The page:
May 4, 2020
“From traditional Sudanese rhythms to calypso and jazz.”
Born in 1935, Sharhabil aimed to modernise Sudanese music by incorporating western influences and instrumentation alongside Haqiba – a predominately vocal style that soundtracked weddings, family gatherings and parties, as well as the oud.
“In Europe, the rhythms of swing and tango were being replaced by jazz, samba, rock’n’roll. We were influenced by this rejuvenation in Sudan, too,” Sharhabil shared.
“I started out by learning to play the oud and traditional Sudanese music, and got a diploma from the music institute of Khartoum University. But my ambition was to develop something new…”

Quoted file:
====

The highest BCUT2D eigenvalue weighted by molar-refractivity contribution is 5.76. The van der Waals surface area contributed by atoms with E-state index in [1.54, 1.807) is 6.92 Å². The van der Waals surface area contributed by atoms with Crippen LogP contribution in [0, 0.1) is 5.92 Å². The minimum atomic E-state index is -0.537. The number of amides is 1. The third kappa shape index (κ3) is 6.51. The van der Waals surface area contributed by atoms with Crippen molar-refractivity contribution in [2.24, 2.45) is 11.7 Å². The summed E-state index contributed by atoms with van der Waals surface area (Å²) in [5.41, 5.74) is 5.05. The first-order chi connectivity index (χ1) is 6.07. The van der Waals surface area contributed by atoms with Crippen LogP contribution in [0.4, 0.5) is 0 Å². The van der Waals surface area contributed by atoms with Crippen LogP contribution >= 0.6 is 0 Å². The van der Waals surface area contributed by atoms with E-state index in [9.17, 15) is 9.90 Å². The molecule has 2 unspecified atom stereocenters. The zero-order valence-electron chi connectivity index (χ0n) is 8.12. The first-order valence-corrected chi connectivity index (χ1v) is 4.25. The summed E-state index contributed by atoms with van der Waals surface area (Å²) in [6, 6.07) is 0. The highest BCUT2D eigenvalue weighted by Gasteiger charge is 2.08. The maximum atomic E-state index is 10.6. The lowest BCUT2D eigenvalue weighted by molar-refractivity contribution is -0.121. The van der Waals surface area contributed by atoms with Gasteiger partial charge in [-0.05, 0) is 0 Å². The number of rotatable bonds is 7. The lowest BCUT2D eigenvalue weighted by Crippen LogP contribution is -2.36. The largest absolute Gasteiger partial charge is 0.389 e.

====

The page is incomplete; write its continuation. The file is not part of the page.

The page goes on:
His sound is described by Habibi Funk as a “unique combination of surf, rock’n’roll, funk, Congolese music and East African harmonies.”
The King Of Sudanese Jazz collects music from across Sharhabil’s career, alongside interviews and archival photographs.
It follows Habibi Funk’s release of Ahmed Ben Ali’s Libyan reggae 12”, Subhana.
Head here for more info in advance of The King Of Sudanese Jazz’ 10th July release, check out the artwork and tracklist below.
1. Argos Farfish
2. El Bambi
3. Malak Ya Saly
4. Kamar Dawa
5. Zulum Aldunya
7. Ya Shagini